The Queen today visited Hull to mark the 2017 UK ‘City of Culture’. Hull was chosen to be this year’s City of Culture back in 2013, and during the year the city has hosted a series of cultural events to celebrate this title.
Her Majesty was travelling solo today, marking her first visit to Hull in 8 years.
The Monarch arrived in Hull on the royal train at Paragon Station to crowds of well-wishers; she stopped to speak with many of the waiting crowd as she walked down the platform. Among the crowds were volunteers who have been organising events for the City of Culture year.
Upon her arrival, The Queen was greeted by the Lord-Lieutenant of East Riding and then given a posy by 11-year-old Islay Cunliffe-Lister. Her Majesty also unveiled a plaque at the train station to mark her visit to Hull.
— The Royal Family (@RoyalFamily) 16 November 2017
Her Majesty’s first stop was at the Siemens Gamesa wind turbine factory on Alexandra Dock. The Queen was taken on a tour, where she viewed the blade production line, which primarily produces blades to be used for offshore turbines. The factory produced a 75m long wind turbine blade which was used in an art installation in the city as part of the City of Culture events.
During her visit to the factory, Her Majesty met workers and apprentices who work there, as well as watching a demonstration of how blades are produced. The Royal was also shown the ‘Greenpeace car’, which uses renewable energy as fuel.
The 91-year-old Sovereign spoke with those who are employed on the ‘Pathway Plus’ programme, which is for employees with special educational needs. Once again, The Queen unveiled a plaque to mark her visit and was presented with a posy before departing.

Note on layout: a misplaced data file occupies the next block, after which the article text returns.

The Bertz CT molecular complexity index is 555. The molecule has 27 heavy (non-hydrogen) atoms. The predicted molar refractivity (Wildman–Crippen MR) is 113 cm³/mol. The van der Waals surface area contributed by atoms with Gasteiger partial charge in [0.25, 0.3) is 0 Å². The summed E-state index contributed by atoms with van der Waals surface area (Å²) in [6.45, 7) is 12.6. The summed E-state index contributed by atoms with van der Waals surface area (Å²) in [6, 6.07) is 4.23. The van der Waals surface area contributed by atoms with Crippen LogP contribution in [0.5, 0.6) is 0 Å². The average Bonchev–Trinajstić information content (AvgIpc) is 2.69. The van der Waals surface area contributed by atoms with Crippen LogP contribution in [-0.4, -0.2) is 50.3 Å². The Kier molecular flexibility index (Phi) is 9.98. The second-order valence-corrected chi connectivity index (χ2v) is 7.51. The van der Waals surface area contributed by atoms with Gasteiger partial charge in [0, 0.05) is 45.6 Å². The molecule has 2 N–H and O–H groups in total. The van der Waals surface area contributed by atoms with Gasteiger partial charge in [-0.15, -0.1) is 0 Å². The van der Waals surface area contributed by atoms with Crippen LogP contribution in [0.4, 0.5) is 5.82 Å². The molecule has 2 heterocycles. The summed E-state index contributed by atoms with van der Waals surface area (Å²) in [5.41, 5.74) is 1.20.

The next stop was the University of Hull, where Elizabeth II formally opened the Allam Medical Building. The building is located in the university’s health campus, which cost £28 million to build. The new facility is designed to help with medical training, and includes a simulation operating theatre, a normal hospital ward and also an intensive care ward.
During her tour, Her Majesty watched on as students practiced a caesarean section on a mannequin, as well as observing other student nurses who were training on robotic mannequins in the simulated ward.
The Queen also took time to speak to the students, cracking jokes along the way – she quipped to one student, who was drinking a glass of water to help him take fake drugs, “I hope it’s just water”.
The new medical facility aims to ensure students are properly trained before they enter clinical practice; Her Majesty spoke to some of the representatives and tutors from the University during her visit.
Before leaving Hull by plane, the Monarch unveiled her third plaque of the day, as well as signing the visitors’ book and receiving another posy.
All flowers received during royal visits are then donated to hospitals, care homes and other such centres, where flowers would cheer up the environment.